Educate Yourself on the Risk Factors, Signs, and Symptoms
Approximately 53,000 people in the U.S. will be diagnosed this year with oral cancer (cancer of the mouth).
One hundred forty-five new people every day will be diagnosed with an oral cancer, and one person every hour of the day will die from it — that's nearly 9,000 deaths from oral cancer every year.
Of the people newly diagnosed with oral cancer, only about 60% will live longer than five years.
Moreover, many who do survive suffer long-term problems such as severe facial disfigurement or difficulties eating and speaking. The death rate associated with oral cancer remains high because the cancer tends to be discovered late in its development.
Oral cancer awareness in the American public is low. While smoking and tobacco use are major risk factors, the fastest growing segment of oral cancer patients is young, healthy, nonsmoking individuals due to the connection to the human papillomavirus (HPV). The only hope to save lives is public awareness.
"Early cancer diagnosis saves lives. If detected early, oral cancer has an 80% survival rate. The most effective way to manage oral cancer is to combine early diagnosis with timely and appropriate treatment," says David K. Lam, MD, DDS, PhD, professor of surgery and oral and maxillofacial surgery.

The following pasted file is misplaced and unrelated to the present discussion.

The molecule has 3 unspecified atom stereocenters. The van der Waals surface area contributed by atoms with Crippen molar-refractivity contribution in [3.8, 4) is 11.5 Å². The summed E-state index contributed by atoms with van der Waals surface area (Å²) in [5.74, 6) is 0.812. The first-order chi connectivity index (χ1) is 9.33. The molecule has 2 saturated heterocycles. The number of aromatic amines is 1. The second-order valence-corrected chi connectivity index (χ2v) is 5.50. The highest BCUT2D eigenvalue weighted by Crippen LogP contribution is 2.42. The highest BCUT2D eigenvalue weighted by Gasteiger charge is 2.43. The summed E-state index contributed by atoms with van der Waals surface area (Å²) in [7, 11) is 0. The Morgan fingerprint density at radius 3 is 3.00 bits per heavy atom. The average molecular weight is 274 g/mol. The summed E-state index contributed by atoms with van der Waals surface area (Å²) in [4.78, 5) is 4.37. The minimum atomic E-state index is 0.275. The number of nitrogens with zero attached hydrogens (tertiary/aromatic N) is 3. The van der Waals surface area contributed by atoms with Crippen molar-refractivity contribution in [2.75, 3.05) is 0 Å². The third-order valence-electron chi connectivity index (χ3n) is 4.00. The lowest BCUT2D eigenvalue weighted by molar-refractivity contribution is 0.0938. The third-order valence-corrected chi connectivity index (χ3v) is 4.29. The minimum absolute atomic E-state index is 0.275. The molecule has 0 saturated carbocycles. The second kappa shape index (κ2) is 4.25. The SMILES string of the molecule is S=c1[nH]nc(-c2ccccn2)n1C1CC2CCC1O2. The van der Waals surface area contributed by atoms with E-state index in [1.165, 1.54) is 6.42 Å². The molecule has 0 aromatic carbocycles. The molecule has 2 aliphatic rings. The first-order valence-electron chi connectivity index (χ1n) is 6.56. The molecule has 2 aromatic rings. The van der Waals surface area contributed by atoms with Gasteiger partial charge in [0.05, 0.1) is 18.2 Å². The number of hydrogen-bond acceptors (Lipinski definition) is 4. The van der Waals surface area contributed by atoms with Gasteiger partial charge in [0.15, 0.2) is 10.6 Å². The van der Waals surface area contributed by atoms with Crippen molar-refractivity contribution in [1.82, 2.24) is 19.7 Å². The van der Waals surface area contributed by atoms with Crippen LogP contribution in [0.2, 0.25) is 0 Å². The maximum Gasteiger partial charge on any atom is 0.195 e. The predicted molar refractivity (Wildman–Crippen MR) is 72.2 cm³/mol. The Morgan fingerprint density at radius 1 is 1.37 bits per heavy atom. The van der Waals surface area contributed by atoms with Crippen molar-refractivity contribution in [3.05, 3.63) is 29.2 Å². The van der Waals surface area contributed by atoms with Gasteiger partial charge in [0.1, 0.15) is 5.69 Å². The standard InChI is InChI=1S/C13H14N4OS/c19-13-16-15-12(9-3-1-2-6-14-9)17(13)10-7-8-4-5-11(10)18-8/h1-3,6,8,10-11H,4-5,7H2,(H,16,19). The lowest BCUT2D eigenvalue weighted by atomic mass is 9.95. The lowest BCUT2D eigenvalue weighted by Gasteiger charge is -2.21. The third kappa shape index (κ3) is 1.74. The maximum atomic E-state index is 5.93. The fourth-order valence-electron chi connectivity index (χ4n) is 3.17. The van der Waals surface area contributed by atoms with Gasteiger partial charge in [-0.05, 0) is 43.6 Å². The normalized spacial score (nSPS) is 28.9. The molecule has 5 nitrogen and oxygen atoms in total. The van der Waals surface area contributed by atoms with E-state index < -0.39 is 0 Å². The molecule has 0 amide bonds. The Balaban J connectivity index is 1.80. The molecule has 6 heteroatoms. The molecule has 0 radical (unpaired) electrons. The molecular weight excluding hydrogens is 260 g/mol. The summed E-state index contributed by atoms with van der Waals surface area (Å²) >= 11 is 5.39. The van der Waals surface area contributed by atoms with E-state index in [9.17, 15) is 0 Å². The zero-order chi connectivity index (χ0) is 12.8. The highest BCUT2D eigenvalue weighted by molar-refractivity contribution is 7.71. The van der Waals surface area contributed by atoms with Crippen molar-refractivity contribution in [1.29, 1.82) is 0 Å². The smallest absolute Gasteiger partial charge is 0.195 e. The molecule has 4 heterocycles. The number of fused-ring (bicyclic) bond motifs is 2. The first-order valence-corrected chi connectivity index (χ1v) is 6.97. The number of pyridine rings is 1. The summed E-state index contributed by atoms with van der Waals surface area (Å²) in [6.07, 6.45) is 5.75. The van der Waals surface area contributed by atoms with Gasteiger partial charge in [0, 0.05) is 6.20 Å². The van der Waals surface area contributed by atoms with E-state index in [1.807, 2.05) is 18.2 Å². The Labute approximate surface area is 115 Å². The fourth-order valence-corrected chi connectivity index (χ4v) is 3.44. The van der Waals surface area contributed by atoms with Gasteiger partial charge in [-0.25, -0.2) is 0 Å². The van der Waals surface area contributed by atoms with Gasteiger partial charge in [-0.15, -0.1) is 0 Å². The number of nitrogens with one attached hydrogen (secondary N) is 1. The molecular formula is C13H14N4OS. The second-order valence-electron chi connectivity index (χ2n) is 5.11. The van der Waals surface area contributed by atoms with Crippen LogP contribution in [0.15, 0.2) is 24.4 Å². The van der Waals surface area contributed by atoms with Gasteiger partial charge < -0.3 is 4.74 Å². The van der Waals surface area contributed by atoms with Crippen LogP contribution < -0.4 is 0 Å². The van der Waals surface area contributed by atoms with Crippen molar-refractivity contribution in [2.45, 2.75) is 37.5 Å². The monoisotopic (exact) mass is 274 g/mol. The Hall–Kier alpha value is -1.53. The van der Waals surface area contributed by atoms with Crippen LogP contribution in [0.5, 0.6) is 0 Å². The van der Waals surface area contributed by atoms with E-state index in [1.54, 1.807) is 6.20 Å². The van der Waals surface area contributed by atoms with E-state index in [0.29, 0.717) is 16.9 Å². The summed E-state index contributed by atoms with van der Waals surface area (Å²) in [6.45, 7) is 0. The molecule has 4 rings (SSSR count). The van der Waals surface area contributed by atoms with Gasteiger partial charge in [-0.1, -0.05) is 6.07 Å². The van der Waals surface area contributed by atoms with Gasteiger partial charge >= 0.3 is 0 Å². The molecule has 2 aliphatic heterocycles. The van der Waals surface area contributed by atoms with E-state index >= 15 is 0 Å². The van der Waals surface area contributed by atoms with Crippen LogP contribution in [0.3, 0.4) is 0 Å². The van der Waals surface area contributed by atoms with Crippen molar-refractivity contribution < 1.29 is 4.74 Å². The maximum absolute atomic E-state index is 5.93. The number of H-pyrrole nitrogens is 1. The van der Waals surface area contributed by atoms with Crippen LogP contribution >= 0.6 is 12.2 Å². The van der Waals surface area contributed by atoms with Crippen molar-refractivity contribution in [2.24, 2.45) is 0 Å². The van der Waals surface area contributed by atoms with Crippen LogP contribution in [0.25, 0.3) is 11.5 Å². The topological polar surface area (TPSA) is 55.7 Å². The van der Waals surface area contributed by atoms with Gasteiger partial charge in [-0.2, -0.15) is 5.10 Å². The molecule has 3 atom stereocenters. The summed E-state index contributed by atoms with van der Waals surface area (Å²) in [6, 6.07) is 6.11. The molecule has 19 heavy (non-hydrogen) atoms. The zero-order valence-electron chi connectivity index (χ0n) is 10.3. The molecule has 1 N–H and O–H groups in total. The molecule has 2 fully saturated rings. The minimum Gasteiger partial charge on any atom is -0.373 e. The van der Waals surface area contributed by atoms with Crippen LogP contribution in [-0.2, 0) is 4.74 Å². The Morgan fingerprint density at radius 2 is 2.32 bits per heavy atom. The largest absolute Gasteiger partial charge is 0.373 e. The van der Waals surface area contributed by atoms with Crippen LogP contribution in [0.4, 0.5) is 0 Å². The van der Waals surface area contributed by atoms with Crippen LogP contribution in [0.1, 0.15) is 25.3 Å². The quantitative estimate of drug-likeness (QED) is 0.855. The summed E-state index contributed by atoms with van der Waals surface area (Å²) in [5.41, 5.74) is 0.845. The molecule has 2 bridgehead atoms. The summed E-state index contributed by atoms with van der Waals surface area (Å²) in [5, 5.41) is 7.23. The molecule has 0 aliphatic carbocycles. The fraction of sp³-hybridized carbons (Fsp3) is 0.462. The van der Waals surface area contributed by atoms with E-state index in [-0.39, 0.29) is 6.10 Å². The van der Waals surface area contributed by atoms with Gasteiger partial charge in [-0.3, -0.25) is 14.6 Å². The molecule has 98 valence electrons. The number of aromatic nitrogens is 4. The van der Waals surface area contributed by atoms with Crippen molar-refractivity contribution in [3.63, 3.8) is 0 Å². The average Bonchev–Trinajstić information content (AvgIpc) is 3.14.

The fastest-growing cause of oral, head and neck cancers is HPV. In fact, if you have HPV, you're 30 times more likely to develop oral cancer.
Oral cancer can be treated when detected early. People can learn how to examine themselves for possible signs and symptoms (see instructions). If one is detected, they should see their dentist, oral and facial surgeon, or other healthcare professional immediately.
Some of the most common oral cancer signs and symptoms include:
- Persistent mouth sore: a sore in the mouth that does not heal is the most common symptom of oral cancer
- Pain: persistent mouth pain is another common oral cancer sign
- A lump or thickening in the cheek
- A white or red patch on the gums, tongue, tonsil, or lining of the mouth
- A sore throat or feeling that something is caught in the throat that does not go away
- Difficulty swallowing or chewing
- Difficulty moving the jaw or tongue
- Numbness of the tongue or elsewhere in the mouth
- Jaw swelling that makes dentures hurt or fit poorly
- Loosening of the teeth
- Pain in the teeth or jaw
- Voice changes
- A lump in the neck
- Weight loss
- Persistent bad breath
If any of these oral cancer signs or symptoms are present for days or weeks, your doctor may recommend tests to check for oral cancer. As with any cancer, having your cancer diagnosed as soon as possible will help ensure that any treatment is as effective as possible.
|Free screening for oral cancer will be provided on Sunday afternoon, April 14, by the Stony Brook Dental Care Center team at the Spring Health Fair in Peconic on the North Fork (details). Early detection is key! Screening takes less than 10 minutes. A clinician looks over the inside of the mouth to check for white patches or mouth sores, feels the tissues in your mouth to check for lumps or other abnormalities, and may use a state-of-the-art non-invasive scope device that emits a harmless, bright blue light to see mouth tissue changes not visible under normal white light examination.|